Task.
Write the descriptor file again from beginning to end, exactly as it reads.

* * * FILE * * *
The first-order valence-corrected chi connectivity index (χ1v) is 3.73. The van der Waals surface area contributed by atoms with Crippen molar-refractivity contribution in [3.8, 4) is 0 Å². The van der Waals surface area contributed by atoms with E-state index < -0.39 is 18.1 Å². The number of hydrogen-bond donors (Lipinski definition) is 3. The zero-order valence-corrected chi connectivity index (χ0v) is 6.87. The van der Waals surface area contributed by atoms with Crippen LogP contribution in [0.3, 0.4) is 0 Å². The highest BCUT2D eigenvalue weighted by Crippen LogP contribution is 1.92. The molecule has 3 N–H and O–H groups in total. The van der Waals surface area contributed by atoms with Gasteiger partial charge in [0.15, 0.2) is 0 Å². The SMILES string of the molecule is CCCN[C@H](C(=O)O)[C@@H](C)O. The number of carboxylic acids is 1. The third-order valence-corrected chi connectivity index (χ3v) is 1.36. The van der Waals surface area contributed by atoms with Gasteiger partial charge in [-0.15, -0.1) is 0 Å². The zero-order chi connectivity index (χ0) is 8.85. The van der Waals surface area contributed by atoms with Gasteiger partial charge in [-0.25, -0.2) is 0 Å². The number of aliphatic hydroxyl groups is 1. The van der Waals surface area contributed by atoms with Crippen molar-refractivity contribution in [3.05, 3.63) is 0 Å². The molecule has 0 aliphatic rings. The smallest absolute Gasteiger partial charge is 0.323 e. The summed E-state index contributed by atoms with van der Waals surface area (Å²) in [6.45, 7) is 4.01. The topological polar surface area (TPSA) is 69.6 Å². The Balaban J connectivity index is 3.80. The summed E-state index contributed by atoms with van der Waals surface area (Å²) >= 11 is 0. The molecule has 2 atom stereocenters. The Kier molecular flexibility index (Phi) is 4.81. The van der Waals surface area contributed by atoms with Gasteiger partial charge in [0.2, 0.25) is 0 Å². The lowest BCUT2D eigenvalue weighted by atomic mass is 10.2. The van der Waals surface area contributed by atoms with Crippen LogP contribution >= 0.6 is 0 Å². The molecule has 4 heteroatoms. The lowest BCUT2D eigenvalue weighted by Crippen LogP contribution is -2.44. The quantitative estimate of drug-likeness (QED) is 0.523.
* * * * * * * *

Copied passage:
The first-order valence-corrected chi connectivity index (χ1v) is 3.73. The van der Waals surface area contributed by atoms with Crippen molar-refractivity contribution in [3.8, 4) is 0 Å². The van der Waals surface area contributed by atoms with E-state index < -0.39 is 18.1 Å². The number of hydrogen-bond donors (Lipinski definition) is 3. The zero-order valence-corrected chi connectivity index (χ0v) is 6.87. The van der Waals surface area contributed by atoms with Crippen LogP contribution in [0.3, 0.4) is 0 Å². The highest BCUT2D eigenvalue weighted by Crippen LogP contribution is 1.92. The molecule has 3 N–H and O–H groups in total. The van der Waals surface area contributed by atoms with Gasteiger partial charge in [0.15, 0.2) is 0 Å². The SMILES string of the molecule is CCCN[C@H](C(=O)O)[C@@H](C)O. The number of carboxylic acids is 1. The third-order valence-corrected chi connectivity index (χ3v) is 1.36. The van der Waals surface area contributed by atoms with Gasteiger partial charge in [-0.15, -0.1) is 0 Å². The zero-order chi connectivity index (χ0) is 8.85. The van der Waals surface area contributed by atoms with Gasteiger partial charge in [-0.25, -0.2) is 0 Å². The number of aliphatic hydroxyl groups is 1. The van der Waals surface area contributed by atoms with Crippen molar-refractivity contribution in [3.05, 3.63) is 0 Å². The molecule has 0 aliphatic rings. The smallest absolute Gasteiger partial charge is 0.323 e. The summed E-state index contributed by atoms with van der Waals surface area (Å²) in [6.45, 7) is 4.01. The topological polar surface area (TPSA) is 69.6 Å². The Balaban J connectivity index is 3.80. The summed E-state index contributed by atoms with van der Waals surface area (Å²) >= 11 is 0. The molecule has 2 atom stereocenters. The Kier molecular flexibility index (Phi) is 4.81. The van der Waals surface area contributed by atoms with Gasteiger partial charge in [0.2, 0.25) is 0 Å². The lowest BCUT2D eigenvalue weighted by atomic mass is 10.2. The van der Waals surface area contributed by atoms with Crippen LogP contribution >= 0.6 is 0 Å². The molecule has 4 heteroatoms. The lowest BCUT2D eigenvalue weighted by Crippen LogP contribution is -2.44. The quantitative estimate of drug-likeness (QED) is 0.523.